Mar 29, 2012; Surprise, AZ, USA; Texas Rangers center fielder Craig Gentry (23) walks to the dugout after the top of the ninth inning against the San Francisco Giants at Surprise Stadium. Mandatory Credit: Jake Roth-US PRESSWIRE
This evening the Rangers announced the final moves, and pretty well indicated what the final 25 man roster on Opening Day will be. It is as follows:
With the news yesterday that Ross was going to make the team, the only real question was how the final three bench spots would be allocated. Today's announcement that Julio Borbon was being optioned and Alberto Gonzalez would have his contract purchased made clear that Gonzalez, Craig Gentry, and (for now) Brandon Snyder would round out the bench.
I have no opinion about the utility infielder battle. Yangervis Solarte garnered a lot of praise in spring training, but he doesn't play shortstop, which meant he was never really an option. Either Gonzalez or Luis Hernandez would have been fine, and neither is likely to get more than 75 plate appearances over the course of the season.
Craig Gentry was in danger of losing his roster spot, if you believe the media reports, after a poor spring, but I had my doubts that was ever really the case. The Rangers clearly weren't comfortable with either Borbon or Leonys Martin playing centerfield regularly, which left Gentry and Josh Hamilton as the only options. If Josh Hamilton were the regular centerfielder, the team would still need a backup centerfielder, and if Hamilton was the regular centerfielder, that meant David Murphy would be playing left field, which necessitated having a backup centerfielder who hit righthanded (since I don't believe the Rangers want Murphy playing against lefties). Therefore, even with his spring struggles, Gentry's job seemed fairly safe.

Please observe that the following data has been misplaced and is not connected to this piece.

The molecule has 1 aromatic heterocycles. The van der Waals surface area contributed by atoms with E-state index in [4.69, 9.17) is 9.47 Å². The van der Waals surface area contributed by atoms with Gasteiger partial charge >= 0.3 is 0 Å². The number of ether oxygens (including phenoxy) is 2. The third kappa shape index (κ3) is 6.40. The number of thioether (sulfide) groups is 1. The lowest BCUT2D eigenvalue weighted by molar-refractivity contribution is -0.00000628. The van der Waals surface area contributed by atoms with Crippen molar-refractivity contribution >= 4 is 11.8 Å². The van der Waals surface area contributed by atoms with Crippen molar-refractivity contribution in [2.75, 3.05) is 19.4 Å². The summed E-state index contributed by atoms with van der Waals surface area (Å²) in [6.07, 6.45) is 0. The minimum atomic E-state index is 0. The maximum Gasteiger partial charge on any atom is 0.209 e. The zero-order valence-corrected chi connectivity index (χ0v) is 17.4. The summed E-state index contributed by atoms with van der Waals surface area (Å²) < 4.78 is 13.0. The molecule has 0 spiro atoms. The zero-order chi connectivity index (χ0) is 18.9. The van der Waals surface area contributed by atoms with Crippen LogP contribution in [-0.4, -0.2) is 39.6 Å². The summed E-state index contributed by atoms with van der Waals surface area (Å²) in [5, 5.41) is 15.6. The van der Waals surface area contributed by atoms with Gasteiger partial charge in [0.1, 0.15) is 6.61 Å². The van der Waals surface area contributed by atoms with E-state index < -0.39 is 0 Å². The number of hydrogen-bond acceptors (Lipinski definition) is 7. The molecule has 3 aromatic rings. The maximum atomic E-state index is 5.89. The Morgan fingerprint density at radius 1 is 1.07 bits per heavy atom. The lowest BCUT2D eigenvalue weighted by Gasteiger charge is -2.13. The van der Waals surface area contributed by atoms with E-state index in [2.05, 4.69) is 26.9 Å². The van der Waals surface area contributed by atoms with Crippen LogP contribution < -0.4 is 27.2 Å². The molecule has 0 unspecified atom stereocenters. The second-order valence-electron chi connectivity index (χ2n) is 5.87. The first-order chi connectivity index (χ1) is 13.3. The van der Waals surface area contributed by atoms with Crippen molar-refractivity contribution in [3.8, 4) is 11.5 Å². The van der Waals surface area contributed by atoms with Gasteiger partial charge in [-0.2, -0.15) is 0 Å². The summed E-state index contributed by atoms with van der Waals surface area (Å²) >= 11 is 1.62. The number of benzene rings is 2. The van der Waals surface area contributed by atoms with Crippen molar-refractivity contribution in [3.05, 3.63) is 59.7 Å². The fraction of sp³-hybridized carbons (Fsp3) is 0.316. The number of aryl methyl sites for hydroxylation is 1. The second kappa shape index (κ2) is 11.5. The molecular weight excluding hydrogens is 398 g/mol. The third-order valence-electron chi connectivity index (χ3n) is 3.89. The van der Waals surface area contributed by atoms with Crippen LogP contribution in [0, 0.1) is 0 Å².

The curious decision is keeping Brandon Snyder on the 25 man roster. The Rangers professed to be seeking a righthanded hitting outfielder who could give them a quality bat off the bench. Snyder doesn't play the outfield, and while he's righthanded, he is not a good hitter:
|162 Game Avg.||162||375||334||30||91||30||0||0||41||30||71||.273||.351||.364||.715|
I'm at a loss as to see when Snyder would ever play, given this team and this roster. He's not a good enough hitter to warrant having him hit for Murphy or Moreland against a lefty, and his primary position is first base, where the Rangers have Moreland, Young, and Napoli all vying for playing time. You're not going to pinch run for him. He's not a defensive replacement. He's not going to start in place of your other bench options. Basically, he's here to play an inning or two once a week in a blowout, and as a placeholder until the Rangers find a real righthanded bench bat.